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Connecticut Executive Order 7H

On Friday, March 20, Connecticut Governor Ned Lamont issued Executive Order 7H in response to the deepening COVID-19 Pandemic. Order 7H requires all “non-essential” businesses and non-profits to reduce the number of employees they have working on-site at a workplace to zero, starting at 8 p.m. on Monday, March 23, and running through April 22 (though the length of time Order 7H is in place may be shortened or lengthened, depending on the changing circumstances).  

This means that all Connecticut businesses (except specific types of businesses that were previously ordered closed in Connecticut, such as dining-in restaurants, movie theaters and barbershops) have the workday on Monday, March 23, to have employees come to their workplace as usual and prepare to telecommute in the future, if that is possible. After Monday evening, however, only “essential” businesses should have employees on site.

Also starting on March 23 at 8 p.m., Order 7H requires all businesses and non-profits in Connecticut to have their employees telecommute “to the maximum extent possible.” This admonition presumably applies to the “essential” businesses that will still be permitted to have employees come to a worksite. So even if your business is “essential,” only employees who cannot work from home will be permitted to come to the worksite.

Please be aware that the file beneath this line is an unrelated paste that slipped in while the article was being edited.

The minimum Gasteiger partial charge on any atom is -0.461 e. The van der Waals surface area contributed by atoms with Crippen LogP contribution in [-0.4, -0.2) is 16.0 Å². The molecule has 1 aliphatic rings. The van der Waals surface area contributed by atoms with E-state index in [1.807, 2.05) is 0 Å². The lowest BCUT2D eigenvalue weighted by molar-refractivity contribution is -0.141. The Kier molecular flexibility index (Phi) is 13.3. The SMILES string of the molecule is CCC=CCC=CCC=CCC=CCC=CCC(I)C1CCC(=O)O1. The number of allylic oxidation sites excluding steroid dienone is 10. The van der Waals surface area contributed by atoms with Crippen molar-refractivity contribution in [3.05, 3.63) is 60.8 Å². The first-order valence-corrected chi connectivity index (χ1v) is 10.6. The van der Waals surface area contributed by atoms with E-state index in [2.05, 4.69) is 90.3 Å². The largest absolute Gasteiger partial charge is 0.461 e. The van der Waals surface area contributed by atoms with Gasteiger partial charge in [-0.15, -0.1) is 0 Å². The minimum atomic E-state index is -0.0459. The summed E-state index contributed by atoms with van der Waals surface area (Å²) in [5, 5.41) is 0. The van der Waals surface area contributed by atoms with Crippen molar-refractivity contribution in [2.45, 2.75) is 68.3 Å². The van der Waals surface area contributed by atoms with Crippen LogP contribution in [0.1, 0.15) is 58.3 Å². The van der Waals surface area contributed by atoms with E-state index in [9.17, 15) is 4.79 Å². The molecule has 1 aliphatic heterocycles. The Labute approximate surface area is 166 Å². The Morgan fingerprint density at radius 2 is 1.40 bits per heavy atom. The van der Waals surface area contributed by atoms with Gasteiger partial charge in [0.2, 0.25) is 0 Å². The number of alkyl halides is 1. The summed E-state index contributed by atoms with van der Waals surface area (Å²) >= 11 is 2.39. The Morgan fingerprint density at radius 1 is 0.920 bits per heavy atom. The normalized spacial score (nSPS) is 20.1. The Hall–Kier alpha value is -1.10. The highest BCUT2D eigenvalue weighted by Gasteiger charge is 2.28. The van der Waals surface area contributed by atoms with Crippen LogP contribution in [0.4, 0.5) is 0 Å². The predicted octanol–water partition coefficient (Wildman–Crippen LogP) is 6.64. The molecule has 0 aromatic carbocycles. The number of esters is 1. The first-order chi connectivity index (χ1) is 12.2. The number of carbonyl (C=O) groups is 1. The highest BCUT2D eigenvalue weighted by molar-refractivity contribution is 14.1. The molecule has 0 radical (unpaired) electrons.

Order 7H lists many types of businesses that are deemed “essential” for this purpose. In addition to the obvious businesses that first come to mind as “essential,” such as supermarkets and health care facilities, “essential” business include, but are not limited to:

  • Utilities
  • Military contractors
  • Shipping services
  • Insurance companies
  • Financial institutions
  • Construction
  • News media

Order 7H further requires that the Connecticut Department of Economic and Community Development (“DECD”) issue further guidance defining what is an “essential” business by Sunday, March 22, at 8 p.m. 

Any business that does not qualify as “essential” under any of these categories may request an opinion from DECD that it is nonetheless “in the best interest of the state to have the workforce continue at full capacity to properly respond to this emergency.”

While it is not yet clear what penalties can be imposed for violations of Order 7H, we understand that violations of the Executive Order would be subject to criminal sanctions, including as possible felonies. Clarification of this point will likely be provided in the coming DECD guidance.  

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About this Author

Paul Tuchmann Attorney Litigation Wiggin and Dana

Paul is a Partner in Wiggin and Dana’s Litigation Department in the New Haven and New York offices. Paul is a skilled litigator and former federal prosecutor. His practice focuses on representing and advising corporations, boards, board members, and executives regarding internal investigations, regulatory compliance, criminal defense, and related civil and administrative matters. Paul also litigates complex civil matters.

Immediately before joining Wiggin and Dana, Paul served for over a decade as an Assistant United States Attorney in the Eastern District of New York, including as...

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